Yesterday was my 5th anniversary at my
job current company. That means I’ve turned in 1300 time sheets.
If you’ve been following me for awhile, you may have noticed that the spring and summer time bring several acknowledgements of anniversaries. This year, those dates mark five years.
You see, 2011 was the year that everything in my life changed. It’s a year when a lot about who I am as a person was defined, and it all happened in a very short period of time.
Five years ago in May, I graduated from college and two weeks later Brad and I got married.
Five years ago on July 6, I started working in public relations, at the agency where I now run the PR department.
Five years ago on August 11, I nearly died from undiagnosed type 1 diabetes. I was hospitalized for three days. The day after my discharge from the hospital, on August 14th, my dad lost his battle with cancer.
Five years ago on September 4, Brad and I moved to Cleveland.
This is my year of fives.
In some respects, five years is a really short time. In others, it seems like forever. For most of my fives, I feel both the long and short of their passing.
Having just marked five years with my employer, I realized that this is the longest I’ve worked in one single place (and by place, I mean company because my office moved). However, it feels like just yesterday that I was interviewing at the company. Five years has been long enough to 100% consider myself a Clevelander.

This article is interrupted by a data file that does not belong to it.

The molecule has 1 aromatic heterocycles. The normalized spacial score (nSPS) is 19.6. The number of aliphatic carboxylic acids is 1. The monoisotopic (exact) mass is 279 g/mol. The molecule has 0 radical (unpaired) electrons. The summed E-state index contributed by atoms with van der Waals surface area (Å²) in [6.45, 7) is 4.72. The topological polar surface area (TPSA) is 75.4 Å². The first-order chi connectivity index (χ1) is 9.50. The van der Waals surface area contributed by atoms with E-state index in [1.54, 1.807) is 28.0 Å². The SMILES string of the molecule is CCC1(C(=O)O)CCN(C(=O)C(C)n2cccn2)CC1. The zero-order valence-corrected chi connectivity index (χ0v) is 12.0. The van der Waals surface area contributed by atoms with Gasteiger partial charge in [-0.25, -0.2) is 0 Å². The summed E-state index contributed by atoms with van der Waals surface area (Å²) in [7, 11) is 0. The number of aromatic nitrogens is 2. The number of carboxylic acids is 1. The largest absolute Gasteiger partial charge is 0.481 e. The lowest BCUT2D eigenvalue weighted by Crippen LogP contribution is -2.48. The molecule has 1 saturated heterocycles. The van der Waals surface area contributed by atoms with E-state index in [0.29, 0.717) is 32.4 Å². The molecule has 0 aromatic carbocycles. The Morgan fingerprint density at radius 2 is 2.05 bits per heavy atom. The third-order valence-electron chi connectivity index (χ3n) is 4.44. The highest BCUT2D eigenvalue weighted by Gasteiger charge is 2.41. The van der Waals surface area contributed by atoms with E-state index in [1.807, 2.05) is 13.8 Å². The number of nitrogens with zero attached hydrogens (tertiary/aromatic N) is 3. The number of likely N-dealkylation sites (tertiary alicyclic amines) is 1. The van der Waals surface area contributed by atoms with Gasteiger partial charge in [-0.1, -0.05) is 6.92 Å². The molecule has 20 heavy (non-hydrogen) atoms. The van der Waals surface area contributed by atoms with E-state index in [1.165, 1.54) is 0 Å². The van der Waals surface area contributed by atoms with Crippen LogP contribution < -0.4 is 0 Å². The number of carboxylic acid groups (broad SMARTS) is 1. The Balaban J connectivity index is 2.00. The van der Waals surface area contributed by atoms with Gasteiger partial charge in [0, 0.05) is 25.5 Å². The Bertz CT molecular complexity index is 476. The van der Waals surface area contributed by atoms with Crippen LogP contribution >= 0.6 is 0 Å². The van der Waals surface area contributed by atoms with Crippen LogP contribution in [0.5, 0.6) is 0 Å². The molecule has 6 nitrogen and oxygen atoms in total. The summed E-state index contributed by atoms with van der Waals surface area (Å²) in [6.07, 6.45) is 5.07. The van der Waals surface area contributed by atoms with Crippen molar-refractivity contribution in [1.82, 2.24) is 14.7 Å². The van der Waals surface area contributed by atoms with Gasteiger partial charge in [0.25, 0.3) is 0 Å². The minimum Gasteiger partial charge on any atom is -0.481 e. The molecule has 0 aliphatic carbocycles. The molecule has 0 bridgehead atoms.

After five years of marriage, some people still think we’re newlyweds while others have determined that Brad and I are an old married couple. What blows my mind even more is that we will have been together for 10 years this fall. I’ve spent a decade with Brad. Wow.
Ask any of my six nieces or nephews (ages 3 weeks to 6 years) how long five years is and I’m sure all of them would tell you that it’s a long time because from their perspectives it’s a lifetime or longer.
Living with type 1 diabetes for five years feels like both a lifetime and a new life sentence. I still remember life before diabetes fondly, no needles, no carb counting, no insults and no fear of complications or death.
Five years without my dad is possibly the most difficult adjustment though and feels like the shortest time span. To this day, I still feel like it should be as easy as picking up the phone to talk with him again and tell him the things I’ve thought about or done that he would appreciate.
For every high in my year of fives, I feel like there’s also a low. This summer is a period or acknowledgement, achievement and remembrance for me.